Congressional campaigns may find it easier to coordinate their messages with super political action committees and other outside groups as a result of Federal Election Commission decisions.
The commission dismissed complaints that messages posted on the campaign websites of Senate Democratic candidates Evan Bayh and Ted Strickland were echoed in television ads sponsored by the Senate Majority PAC, a Democratic super Political Action Committee supporting the candidates.
In another dismissed case, video footage shot by a company linked to House candidate Sean Eldridge was used in a campaign ad for the New York Democrat.
The cases could provide a roadmap to allow candidates to steer allied groups towards preferred messaging through selective public statements about their campaign needs.
Eldridge lost a House race in New York in 2014 to former Rep. Chris Gibson (R-N.Y.).
The complaints were dismissed on a deadocked vote among the four FEC commissioners. Though all the candidates involved in the latest coordination enforcement cases are Democrats, the commission’s two Democrats voted to pursue enforcement action. Meanwhile, the two Republican commissioners voted to drop the matter.
The commission’s complex rules barring coordination between candidates and outside groups “already had loopholes and this appears to be yet another one that’s being exploited,” said Ellen Weintraub, one of the Democratic commissioners who voted to pursue enforcement action.
Outside groups are legally required to be independent but can raise and spend unlimited amounts to influence campaigns. Congressional candidates can raise only limited contributions.
Outside spending in the 2018 midterm elections is running about 35 percent above the pace in the last midterm elections in 2014, according to FEC reports compiled by the nonprofit Center for Responsive Politics. Outside groups already have spent nearly $160 million and are on track to spend nearly $750 million by the November elections, CRP figures indicate. That compares to about $550 million in outside money in the 2014 midterms.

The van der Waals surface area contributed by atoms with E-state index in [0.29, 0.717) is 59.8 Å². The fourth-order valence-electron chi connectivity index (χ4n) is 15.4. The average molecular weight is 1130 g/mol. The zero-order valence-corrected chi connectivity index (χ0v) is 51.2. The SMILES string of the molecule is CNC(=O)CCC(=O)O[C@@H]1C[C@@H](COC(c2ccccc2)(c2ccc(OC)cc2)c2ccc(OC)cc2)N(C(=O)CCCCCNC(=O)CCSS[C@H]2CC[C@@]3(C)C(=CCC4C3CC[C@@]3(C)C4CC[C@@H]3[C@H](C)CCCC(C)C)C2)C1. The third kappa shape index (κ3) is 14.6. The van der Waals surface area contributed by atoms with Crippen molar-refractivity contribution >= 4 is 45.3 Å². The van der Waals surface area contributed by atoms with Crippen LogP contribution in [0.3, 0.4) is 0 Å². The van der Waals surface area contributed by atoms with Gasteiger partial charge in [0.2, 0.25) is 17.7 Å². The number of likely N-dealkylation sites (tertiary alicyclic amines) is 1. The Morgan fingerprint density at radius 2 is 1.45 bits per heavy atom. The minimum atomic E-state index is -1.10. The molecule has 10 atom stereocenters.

A staff report from the FEC general counsel’s office recommended that the cases involving Bayh and Strickland be dismissed. The counsel’s report cited commission rules defining illegal coordination, which allow gathering information from a public source provided there are no private communications between a candidate and outside group.
A counsel’s report in Eldridge’s case recommended pursuing further enforcement action following a staff investigation of the matter.
In separate actions, the FEC made public dismissals of a half-dozen enforcement cases involving contributions to super PACs by obscure limited liability companies. The contributions went to a super PAC supporting Republican presidential contender Jeb Bush in 2016 and Democratic-leaning super PAC called America Leads.
The actions followed a recent federal district court ruling upholding the commission’s dismissal —on deadlocked votes—of enforcement cases involving limited liability companies’ contributions to other super PACs in 2012. Democratic commissioners said longstanding rules barring “straw donations” applied to campaign money funneled through a company, but the Republicans said the rules were unclear.
Weintraub said in a statement that the limited liability company enforcement matters all involved wealthy contributors funneling money through corporations. The moves defeated “the public’s interest in knowing who seeks to influence our elections,” she said. “For some of these transactions, we still do not know the true source of the money. We may never know.”
To contact the reporter on this story: Kenneth P. Doyle in Washington at firstname.lastname@example.org